The United States openly recognizes that China is the defining national security challenge of the 21st century based on the Chinese Communist Party's (CCP) stated ambitions and strategies as well as their observable actions whether they be in Hong Kong, the South China Sea, the Senkakus, Ladakh, the air and sea around Taiwan – to name just a few. Beijing's increasingly aggressive actions coupled with its stated strategic goals are troubling and perhaps also foreboding. Prominent among the CCP's goals is the resolution to outstanding sovereignty claims and territorial disputes, including unfounded claims throughout the East and South China Seas and, importantly, the unification of Taiwan, by force if necessary.
In recent months, there has been a consistent drumbeat of recommendations from pundits and observers as to what the United States can and must do to deter potential Chinese aggression against its neighbors, particularly Taiwan. The pending public release of the U.S. National Security Strategy, as well as the subsequent National Defense Strategy, will undoubtedly continue to underscore America's response to China's malign activities. Notwithstanding the critical role of the U.S. in the Indo-Pacific, reviewing the roles of regional actors, individually and collectively, warrants additional emphasis in deterring Chinese aggression. In fact, non-U.S. contributions to deterrence may actually be of greater consequence as Beijing ponders a neighborhood that is trending increasingly towards animosity and rejection of the international security implications of the "the great rejuvenation of the Chinese nation."
The growing realization that this so-called rejuvenation equates to an imposition of the People's Republic of China's (PRC) national security, economic, and development interests on other countries has rippled through the region. Under Xi's absolute leadership, Deng Xiaoping's 24 character strategy extolling the value of keeping a low profile has been unceremoniously abandoned. Not only have CCP and People's Liberation Army (PLA) publications and statements made it clear that China intends to "fully transform the people's armed forces into a world-class force," but the actions of the PLA, People's Armed Police, Coast Guard, People's Armed Militia, and even the fishing fleet have left little doubt as to Chinese intentions. Namely, that their geopolitical intent is hegemony, perhaps even dominance, through their actions.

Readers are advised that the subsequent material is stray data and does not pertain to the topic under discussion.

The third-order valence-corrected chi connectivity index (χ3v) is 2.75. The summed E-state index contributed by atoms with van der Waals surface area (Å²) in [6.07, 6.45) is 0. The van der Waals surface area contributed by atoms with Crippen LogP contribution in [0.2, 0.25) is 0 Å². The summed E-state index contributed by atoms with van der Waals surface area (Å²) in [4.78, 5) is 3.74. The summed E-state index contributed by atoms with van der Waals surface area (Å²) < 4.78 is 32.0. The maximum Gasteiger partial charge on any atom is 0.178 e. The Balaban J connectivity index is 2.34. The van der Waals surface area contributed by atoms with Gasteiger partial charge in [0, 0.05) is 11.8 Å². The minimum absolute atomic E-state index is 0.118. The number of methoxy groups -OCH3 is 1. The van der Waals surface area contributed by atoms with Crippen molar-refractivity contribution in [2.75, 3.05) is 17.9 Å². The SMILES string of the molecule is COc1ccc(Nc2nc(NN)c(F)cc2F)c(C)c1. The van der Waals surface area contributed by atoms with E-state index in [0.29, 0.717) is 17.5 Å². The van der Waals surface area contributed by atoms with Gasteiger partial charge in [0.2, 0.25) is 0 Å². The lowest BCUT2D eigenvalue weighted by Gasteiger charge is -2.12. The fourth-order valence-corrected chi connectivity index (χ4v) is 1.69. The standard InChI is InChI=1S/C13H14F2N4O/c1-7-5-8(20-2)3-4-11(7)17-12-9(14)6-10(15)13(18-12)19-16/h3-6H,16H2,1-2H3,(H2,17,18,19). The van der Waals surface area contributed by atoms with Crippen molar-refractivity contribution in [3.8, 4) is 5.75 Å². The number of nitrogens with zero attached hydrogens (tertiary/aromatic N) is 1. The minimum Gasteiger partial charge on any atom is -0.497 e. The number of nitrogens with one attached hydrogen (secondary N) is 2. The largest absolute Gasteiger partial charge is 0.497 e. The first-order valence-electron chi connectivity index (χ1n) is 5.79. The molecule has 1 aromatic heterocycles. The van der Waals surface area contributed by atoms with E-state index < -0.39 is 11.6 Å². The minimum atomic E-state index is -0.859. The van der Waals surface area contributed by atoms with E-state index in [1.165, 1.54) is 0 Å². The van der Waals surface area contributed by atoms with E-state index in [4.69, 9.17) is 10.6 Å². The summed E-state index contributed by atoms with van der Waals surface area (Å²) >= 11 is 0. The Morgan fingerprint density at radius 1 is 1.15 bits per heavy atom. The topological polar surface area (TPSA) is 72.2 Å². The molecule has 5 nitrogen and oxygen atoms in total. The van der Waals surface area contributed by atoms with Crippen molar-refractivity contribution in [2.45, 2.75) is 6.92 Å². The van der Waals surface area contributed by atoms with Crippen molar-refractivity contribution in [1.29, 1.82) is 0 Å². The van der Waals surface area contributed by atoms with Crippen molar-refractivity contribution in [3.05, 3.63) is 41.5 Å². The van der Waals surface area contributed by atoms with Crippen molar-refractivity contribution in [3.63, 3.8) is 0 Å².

China has chosen systemic competition with the United States and like-minded democratic countries in the CCP's attempt to rewrite the existing order to its benefit. They view competition along all facets of national power - diplomatic, informational, military, and economic, commonly referred to as the DIME. This mindset is a throwback to rivalries of the past and relies upon a similarly anachronistic tenet – might makes right.
Countries around China's periphery have started to steel themselves for a doubling-down of bellicosity in the era of Xi Jinping. Some responses and reactions have been more pronounced than others. However, a common denominator has been a palpable trend towards increasing resilience across the DIME in a variety of ways.
More concerted actions to defend against Chinese aggression and increase a potential cost imposition will complicate China's decision-making.
Diplomatic Element of National Power